Fences & Flowers

The CB Bain Blog

Late boomers, like myself, are busy people. We’re still raising kids or about to send them off to college. Many of us are at the apex of our careers or juggling fast-paced schedules at home for everyone in the family. Adding to the fever pitch, we’re often already caring for aging parents.

From the outside peering in, it looks like a lot of fun to be a millennial. After all, as a group they grew up surrounded by electronics and have no fear finding digital solutions to just about everything, like buying groceries or eye glasses or streaming entertainment choices on demand. But when it comes to buying a house, well things are tougher for them.

I just heard from my longtime pal, Steve, who shared the news that he and his wife had just sold their beautiful houseand would be moving in three weeks. I was surprisedto hear this because theirsweet little bungalow was their empty-nester home, the smaller place they’d down-sized into after their kids had grown and gone and begun families of their own. Plus, Steve’s green thumb had turned the yard into a real standout. But things change and now, to be nearer the grandkids, a move was in order.

If you watch HGTV, you’ve seen them popping up everywhere: tiny houses, often mobile, perfectly sized for a simple and more affordable lifestyle. They’re easier to maintain and give owners the option of taking home on the road. Many current homeowners are interested in the tiny house movement. So why aren’t we seeing more of them?

If you’re thinking of selling your home (and it’s a great time to do it), you might think a sign on your lawn is all it will take for a quick and easy sale. True, you may receive offers within days. But proper staging and attention to detail can make a big difference on the bottom line.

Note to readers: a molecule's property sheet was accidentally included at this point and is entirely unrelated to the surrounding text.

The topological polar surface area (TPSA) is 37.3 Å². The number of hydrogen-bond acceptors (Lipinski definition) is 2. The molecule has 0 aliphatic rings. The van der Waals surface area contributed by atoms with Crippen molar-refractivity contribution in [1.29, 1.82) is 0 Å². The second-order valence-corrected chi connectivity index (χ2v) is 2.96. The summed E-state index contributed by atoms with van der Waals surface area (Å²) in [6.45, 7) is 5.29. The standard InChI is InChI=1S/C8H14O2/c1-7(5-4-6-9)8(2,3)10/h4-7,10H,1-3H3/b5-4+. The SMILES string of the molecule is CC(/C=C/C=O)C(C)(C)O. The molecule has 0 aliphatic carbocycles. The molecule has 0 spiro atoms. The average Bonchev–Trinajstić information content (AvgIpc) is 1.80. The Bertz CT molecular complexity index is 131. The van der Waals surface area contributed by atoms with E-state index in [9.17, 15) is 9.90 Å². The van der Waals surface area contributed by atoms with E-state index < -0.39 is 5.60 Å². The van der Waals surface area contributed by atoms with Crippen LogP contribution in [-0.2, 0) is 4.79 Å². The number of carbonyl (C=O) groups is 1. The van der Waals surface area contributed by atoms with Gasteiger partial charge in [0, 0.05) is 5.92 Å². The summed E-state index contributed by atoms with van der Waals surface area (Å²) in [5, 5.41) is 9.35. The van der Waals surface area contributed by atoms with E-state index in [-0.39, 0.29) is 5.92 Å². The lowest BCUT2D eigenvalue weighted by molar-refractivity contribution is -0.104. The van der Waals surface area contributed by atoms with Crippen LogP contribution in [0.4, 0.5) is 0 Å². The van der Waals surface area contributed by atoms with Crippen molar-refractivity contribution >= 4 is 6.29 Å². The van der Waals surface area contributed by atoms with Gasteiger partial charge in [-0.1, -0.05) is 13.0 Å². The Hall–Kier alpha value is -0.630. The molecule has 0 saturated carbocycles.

When I decided to sell my beloved first house in late 2009 it wasn’t a particularly good time. We were a year into the Great Recession and home prices were down. Way down. Having owned the house for 14 years and substantially improved it, I still made a handsome profit on its sale. But had I waited a few years my proceeds would have been greater. On the other hand, lower home prices meant I got a smoking deal on the house I bought, which wouldn’t have happened even a year later and would be unimaginable in today’s red-hot market.

Last spring, for the first time in almost 3 decades, my folks moved. They left the 1960s split-level I grew up in, and moved into a brand new home surrounded by open spaces and friendly neighbors. I'm glad they're in a safer and happier neighborhood! But buying a new construction home was a bit different than your typical existing home real estate transaction.

I’ve been using the same tax accountant for about 15 years now and I always try to meet with her early enough to avoid the last-minute rush to April 15. This year, after we exchanged the usual pleasantries and I handed over the usual suspects – my W2s, charity receipts, car tab bill, etc. – she began the annual inquisition: “Did you buy a new car? Did you refinance? Did you do any remodeling?”

In a hot real estate market, one house may get more than a dozen offers in a matter of days. So how do you stand out as a buyer? Is it worth writing a love letter to the seller?

In the Pacific Northwest, the real estate market is on fire. It’s been a seller’s market for a while, and 2017 is showing the same trends. Folks want to live here, and we can’t blame them. But finding the perfect home with such low inventory is tough. And winning the bidding war? That’s an even bigger challenge. So what’s a buyer to do?



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